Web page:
The Investing For Retirement Claim
Diversified portfolios deliver subpar performance when compared to a single, broad market index fund (Vanguard’s Total Market Index Fund (VTI) for example) when the portfolio is held for 10 or more years.
Evidence That Supports the Claim
- VTI outperforms each of the 15 well known portfolios constructed by financial “experts” over a 46 year period.
- VTI (S&P 500 used as a proxy) outperforms the portfolio arising from all the components of the Callan Periodic Table, with equal weighting to each component over a 20 year period.
- The equity asset classes of a diversified portfolio are highly correlated. That is, they move in concert; if one is down, they are all down; thereby giving little protection when the market tanks.
- VTI (S&P 500 used as a proxy) outperforms eight different portfolios developed by investment “advisors” over a 10 year period.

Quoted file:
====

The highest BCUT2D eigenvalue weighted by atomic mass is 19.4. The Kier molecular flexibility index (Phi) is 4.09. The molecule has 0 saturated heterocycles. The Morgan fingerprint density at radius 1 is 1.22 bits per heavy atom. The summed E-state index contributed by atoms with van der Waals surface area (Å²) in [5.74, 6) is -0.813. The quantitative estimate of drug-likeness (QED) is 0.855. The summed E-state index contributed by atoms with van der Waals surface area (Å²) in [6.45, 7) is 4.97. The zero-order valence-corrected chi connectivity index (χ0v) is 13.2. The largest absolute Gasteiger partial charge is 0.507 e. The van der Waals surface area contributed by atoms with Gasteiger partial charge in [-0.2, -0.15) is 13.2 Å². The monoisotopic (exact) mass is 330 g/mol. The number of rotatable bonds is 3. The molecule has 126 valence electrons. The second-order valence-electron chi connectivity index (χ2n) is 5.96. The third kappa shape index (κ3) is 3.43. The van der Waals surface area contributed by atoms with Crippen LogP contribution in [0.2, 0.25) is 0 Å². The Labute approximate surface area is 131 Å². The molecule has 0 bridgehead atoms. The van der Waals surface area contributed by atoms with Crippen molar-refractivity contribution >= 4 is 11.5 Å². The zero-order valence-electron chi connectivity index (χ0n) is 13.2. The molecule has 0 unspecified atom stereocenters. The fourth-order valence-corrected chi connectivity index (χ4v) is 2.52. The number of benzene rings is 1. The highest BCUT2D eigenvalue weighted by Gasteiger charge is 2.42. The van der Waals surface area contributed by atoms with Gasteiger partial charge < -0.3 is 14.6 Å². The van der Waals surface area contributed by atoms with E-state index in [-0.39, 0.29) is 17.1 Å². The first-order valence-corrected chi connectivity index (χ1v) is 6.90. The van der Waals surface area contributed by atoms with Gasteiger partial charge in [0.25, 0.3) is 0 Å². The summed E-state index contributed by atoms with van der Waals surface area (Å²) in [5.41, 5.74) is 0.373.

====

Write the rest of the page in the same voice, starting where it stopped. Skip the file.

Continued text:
- VTI outperforms multiple portfolios developed by pension funds, university endowments, retirement funds, etc over various tracking periods.
1. VTI outperforms 15 “Expert” portfolios
The left hand column identifies 15 portfolios recommended by well known “financial experts”. “CAGR” means Compound Annual Growth Rate. Note that this chart represents data since 1970; that’s 46 years of evidence data.
The developer of the PortfolioCharts “wants to share information with other investors to make a difference in making sophisticated asset allocation concepts accessible to normal people“.
The values displayed below are taken from his website, Portfolio Charts. Take a look at Portfolio Charts to see how a real analyst deals with the mountain of data that investing generates. His data is comes from the Bogelheads website.